HPV second round: Protect her future | Western Cape Government


HPV second round: Protect her future

6 August 2018

There are numerous things that we can do to protect our daughters – having them vaccinated against the human papillomavirus (HPV) is one of them. Western Cape Government Health is serious about the health of women. Health campaigns, free services and vaccinations such as the HPV vaccination all form part of our efforts to improve the health of all women in the Western Cape.  HPV is responsible for 99% of cervical cancer cases.

Western Cape Minister of Health, Dr Nomafrench Mbombo, stated:  ‘It is imperative that we encourage parents to vaccinate their daughters. Maternal and child health form part of the quadruple burden of disease. The focus is prevention and promotion rather than curative. That is why we appeal to all grade 4 girls to inform their parents, guardians and extended families that the vaccination is available.’

It has been four years since Western Cape Government Health has introduced the Cervarix® vaccine in March 2014.   

Health teams visited 1 106 schools during the first round of the campaign in March 2018 in which they administered the HPV vaccine to 41604. Girls who missed the opportunity in the first round due to absenteeism or being under the recommended age may now receive it in the 2nd round. Round 2 of the campaign runs from 7 August to 14 September 2018. Public and special schools across the Western Cape will be visited in an attempt to reach 90% of the 48 305 Grade 4 learners.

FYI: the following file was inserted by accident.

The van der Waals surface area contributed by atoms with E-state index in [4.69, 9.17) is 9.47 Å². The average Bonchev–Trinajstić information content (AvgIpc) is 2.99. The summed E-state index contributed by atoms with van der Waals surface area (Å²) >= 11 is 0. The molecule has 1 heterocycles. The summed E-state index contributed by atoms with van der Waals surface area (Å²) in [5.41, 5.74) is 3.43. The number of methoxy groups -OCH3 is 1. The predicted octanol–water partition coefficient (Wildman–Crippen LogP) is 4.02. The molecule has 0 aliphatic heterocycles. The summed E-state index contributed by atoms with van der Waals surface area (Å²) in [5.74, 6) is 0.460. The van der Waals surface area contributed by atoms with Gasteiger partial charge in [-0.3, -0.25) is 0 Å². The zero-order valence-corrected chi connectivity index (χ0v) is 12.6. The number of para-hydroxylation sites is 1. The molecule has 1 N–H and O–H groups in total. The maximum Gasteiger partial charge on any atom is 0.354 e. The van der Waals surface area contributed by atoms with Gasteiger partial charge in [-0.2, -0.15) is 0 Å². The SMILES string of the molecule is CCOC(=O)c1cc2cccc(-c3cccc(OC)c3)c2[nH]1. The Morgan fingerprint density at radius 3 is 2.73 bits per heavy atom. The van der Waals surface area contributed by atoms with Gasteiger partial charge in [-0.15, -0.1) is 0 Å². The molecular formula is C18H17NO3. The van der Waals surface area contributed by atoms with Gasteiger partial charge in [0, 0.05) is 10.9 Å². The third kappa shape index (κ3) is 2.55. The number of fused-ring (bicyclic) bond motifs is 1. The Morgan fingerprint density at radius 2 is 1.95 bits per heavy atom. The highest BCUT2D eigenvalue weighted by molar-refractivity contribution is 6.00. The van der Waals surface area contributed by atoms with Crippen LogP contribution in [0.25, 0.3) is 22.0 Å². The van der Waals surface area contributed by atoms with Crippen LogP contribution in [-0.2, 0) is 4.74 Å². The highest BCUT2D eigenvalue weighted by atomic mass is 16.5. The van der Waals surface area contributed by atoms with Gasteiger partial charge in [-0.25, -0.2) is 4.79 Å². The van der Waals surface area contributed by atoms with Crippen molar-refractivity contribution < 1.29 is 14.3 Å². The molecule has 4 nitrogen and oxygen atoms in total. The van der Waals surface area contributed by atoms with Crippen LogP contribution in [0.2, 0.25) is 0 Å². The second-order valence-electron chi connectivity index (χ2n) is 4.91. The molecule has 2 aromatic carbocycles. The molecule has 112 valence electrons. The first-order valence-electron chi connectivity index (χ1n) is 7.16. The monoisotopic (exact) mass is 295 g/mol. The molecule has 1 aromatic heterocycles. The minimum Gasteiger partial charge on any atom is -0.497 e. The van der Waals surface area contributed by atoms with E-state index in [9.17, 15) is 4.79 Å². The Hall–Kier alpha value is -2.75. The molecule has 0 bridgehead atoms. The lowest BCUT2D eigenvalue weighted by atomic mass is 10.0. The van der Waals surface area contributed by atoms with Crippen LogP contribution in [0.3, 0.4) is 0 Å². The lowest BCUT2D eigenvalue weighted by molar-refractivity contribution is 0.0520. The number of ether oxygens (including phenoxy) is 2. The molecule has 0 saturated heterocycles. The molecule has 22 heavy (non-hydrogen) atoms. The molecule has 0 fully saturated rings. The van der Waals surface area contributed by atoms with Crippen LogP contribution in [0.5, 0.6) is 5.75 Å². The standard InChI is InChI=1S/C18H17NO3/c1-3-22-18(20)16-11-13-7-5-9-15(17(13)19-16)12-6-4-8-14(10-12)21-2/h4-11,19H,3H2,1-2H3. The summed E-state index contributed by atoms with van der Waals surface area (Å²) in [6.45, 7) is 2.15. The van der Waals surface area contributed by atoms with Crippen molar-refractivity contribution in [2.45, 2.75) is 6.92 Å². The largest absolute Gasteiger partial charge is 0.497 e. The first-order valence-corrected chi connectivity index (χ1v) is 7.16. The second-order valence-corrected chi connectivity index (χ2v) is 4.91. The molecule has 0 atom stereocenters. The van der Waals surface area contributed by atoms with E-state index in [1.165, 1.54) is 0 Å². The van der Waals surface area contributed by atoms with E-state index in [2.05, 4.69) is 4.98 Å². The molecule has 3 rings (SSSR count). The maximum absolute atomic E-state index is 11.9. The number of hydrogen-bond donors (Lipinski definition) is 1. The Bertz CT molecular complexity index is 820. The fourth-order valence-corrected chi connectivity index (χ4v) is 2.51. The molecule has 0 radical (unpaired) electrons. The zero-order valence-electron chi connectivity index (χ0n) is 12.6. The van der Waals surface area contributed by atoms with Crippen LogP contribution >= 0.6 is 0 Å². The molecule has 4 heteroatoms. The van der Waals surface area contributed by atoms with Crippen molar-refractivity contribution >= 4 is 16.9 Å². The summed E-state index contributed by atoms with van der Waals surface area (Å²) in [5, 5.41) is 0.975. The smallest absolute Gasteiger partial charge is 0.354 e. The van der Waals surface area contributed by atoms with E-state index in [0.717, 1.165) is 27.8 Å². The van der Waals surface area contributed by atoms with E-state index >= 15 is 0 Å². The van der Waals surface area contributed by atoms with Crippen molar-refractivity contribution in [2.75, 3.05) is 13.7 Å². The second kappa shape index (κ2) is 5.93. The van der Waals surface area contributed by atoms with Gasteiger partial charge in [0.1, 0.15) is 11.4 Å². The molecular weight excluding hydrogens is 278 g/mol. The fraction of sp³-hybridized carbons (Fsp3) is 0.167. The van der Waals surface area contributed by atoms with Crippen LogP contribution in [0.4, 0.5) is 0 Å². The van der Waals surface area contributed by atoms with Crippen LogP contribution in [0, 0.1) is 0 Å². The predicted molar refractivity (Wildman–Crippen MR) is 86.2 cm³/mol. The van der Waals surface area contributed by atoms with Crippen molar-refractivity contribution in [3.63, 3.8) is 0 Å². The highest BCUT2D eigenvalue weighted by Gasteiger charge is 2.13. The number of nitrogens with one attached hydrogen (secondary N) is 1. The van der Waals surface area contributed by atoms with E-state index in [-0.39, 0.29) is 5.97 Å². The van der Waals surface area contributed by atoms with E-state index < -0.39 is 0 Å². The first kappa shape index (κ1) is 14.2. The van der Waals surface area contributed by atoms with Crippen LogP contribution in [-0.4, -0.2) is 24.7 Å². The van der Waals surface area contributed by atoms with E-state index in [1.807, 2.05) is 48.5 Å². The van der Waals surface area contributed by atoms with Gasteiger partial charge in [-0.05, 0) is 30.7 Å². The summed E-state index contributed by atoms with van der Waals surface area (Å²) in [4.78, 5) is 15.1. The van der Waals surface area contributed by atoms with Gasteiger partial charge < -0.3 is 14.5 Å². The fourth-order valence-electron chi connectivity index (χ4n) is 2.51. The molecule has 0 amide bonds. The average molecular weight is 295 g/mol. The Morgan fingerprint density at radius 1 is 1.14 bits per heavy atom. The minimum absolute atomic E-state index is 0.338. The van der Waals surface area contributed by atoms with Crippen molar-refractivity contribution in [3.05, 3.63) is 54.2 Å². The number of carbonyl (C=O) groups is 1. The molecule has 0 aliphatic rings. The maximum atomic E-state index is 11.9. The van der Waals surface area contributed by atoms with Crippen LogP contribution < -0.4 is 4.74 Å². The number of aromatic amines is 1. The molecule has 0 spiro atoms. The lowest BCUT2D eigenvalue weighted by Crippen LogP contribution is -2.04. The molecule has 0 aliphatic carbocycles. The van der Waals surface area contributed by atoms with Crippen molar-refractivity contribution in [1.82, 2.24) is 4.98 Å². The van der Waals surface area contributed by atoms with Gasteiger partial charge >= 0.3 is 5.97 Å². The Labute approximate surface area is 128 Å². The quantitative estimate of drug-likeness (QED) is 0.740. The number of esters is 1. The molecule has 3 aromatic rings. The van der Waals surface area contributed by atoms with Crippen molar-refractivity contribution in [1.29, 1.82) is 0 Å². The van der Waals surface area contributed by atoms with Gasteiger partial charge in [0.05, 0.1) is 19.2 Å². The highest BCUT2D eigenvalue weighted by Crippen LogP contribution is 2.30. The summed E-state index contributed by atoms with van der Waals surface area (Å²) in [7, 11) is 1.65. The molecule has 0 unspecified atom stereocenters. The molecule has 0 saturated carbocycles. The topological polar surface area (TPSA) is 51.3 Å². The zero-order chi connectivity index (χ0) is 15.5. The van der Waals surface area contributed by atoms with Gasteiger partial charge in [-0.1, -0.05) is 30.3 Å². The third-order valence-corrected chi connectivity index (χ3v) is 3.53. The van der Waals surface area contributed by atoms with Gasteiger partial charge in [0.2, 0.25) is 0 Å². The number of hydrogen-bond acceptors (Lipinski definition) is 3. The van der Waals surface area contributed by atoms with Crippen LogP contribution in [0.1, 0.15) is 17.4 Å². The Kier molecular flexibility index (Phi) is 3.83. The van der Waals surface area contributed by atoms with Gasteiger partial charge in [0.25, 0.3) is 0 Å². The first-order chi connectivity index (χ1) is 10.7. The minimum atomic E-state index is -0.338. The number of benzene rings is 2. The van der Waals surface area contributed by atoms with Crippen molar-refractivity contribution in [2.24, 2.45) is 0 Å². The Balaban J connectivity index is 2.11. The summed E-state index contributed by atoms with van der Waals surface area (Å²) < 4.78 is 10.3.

Parents and caregivers have an important decision to make when their daughter enters grade 4 as the vaccination is only administered for this age group and only girls with signed consent forms will receive the vaccination. 

Why vaccinate against HPV?

  • 2 strains of HPV (HPV-16 and HPV-18) are found to cause over 70% of the cervical cancer cases.
  • Cervarix® is the vaccination that will be administered in 2 doses for optimal cover. It protects against the HPV-16 and HPV-18 strains.
  • HPV causes cancerous cells to develop on the upper layers (called the cylinder epithelial) of the cervix. If left unchecked, the cells will grow into cancer, which will spread into the uterus and can spread to any other area of the body.

 The vaccination is administered by injection in two doses. The vaccine does not promote sexual promiscuity but will ensure that when girls reach adulthood they will be protected from developing cancer caused by HPV.

For more information, you can:

Media Enquiries: 

Nadia Ferreira
Communications Officer
Western Cape Government Health
Tel: 044 501 5751